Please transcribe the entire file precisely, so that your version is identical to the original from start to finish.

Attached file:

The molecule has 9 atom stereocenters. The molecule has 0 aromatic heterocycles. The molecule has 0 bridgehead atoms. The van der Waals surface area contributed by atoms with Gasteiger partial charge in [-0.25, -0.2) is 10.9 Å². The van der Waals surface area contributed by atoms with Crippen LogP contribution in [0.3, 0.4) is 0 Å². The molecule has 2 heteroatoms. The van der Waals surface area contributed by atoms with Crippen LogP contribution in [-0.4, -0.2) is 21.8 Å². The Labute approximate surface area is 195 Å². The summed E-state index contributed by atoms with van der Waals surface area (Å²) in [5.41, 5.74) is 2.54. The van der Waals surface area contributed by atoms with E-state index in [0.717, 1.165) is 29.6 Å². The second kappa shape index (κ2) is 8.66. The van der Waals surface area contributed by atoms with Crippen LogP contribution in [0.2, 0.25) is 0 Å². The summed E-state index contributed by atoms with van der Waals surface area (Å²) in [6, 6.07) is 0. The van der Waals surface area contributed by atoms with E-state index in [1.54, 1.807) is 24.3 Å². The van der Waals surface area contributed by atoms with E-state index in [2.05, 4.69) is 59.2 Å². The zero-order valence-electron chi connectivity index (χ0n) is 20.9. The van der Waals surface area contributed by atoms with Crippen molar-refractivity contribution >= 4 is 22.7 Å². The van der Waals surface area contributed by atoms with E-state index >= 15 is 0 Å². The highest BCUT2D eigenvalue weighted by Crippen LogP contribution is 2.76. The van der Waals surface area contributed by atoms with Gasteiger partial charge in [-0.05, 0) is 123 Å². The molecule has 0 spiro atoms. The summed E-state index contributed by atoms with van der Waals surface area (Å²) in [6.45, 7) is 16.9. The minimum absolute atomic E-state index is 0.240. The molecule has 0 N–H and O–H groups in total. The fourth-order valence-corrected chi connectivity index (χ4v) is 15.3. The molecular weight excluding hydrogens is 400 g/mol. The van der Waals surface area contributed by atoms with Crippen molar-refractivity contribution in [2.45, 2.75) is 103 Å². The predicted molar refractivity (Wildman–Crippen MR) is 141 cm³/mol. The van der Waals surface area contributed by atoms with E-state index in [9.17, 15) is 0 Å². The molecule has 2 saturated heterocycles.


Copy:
The molecule has 9 atom stereocenters. The molecule has 0 aromatic heterocycles. The molecule has 0 bridgehead atoms. The van der Waals surface area contributed by atoms with Gasteiger partial charge in [-0.25, -0.2) is 10.9 Å². The van der Waals surface area contributed by atoms with Crippen LogP contribution in [0.3, 0.4) is 0 Å². The molecule has 2 heteroatoms. The van der Waals surface area contributed by atoms with Crippen LogP contribution in [-0.4, -0.2) is 21.8 Å². The Labute approximate surface area is 195 Å². The summed E-state index contributed by atoms with van der Waals surface area (Å²) in [5.41, 5.74) is 2.54. The van der Waals surface area contributed by atoms with E-state index in [0.717, 1.165) is 29.6 Å². The second kappa shape index (κ2) is 8.66. The van der Waals surface area contributed by atoms with Crippen LogP contribution in [0.2, 0.25) is 0 Å². The summed E-state index contributed by atoms with van der Waals surface area (Å²) in [6, 6.07) is 0. The van der Waals surface area contributed by atoms with E-state index in [1.54, 1.807) is 24.3 Å². The van der Waals surface area contributed by atoms with E-state index in [2.05, 4.69) is 59.2 Å². The zero-order valence-electron chi connectivity index (χ0n) is 20.9. The van der Waals surface area contributed by atoms with Crippen molar-refractivity contribution >= 4 is 22.7 Å². The van der Waals surface area contributed by atoms with E-state index >= 15 is 0 Å². The highest BCUT2D eigenvalue weighted by Crippen LogP contribution is 2.76. The van der Waals surface area contributed by atoms with Gasteiger partial charge in [-0.05, 0) is 123 Å². The molecule has 0 spiro atoms. The summed E-state index contributed by atoms with van der Waals surface area (Å²) in [6.45, 7) is 16.9. The minimum absolute atomic E-state index is 0.240. The molecule has 0 N–H and O–H groups in total. The fourth-order valence-corrected chi connectivity index (χ4v) is 15.3. The molecular weight excluding hydrogens is 400 g/mol. The van der Waals surface area contributed by atoms with Crippen molar-refractivity contribution in [2.45, 2.75) is 103 Å². The predicted molar refractivity (Wildman–Crippen MR) is 141 cm³/mol. The van der Waals surface area contributed by atoms with E-state index in [9.17, 15) is 0 Å². The molecule has 2 saturated heterocycles.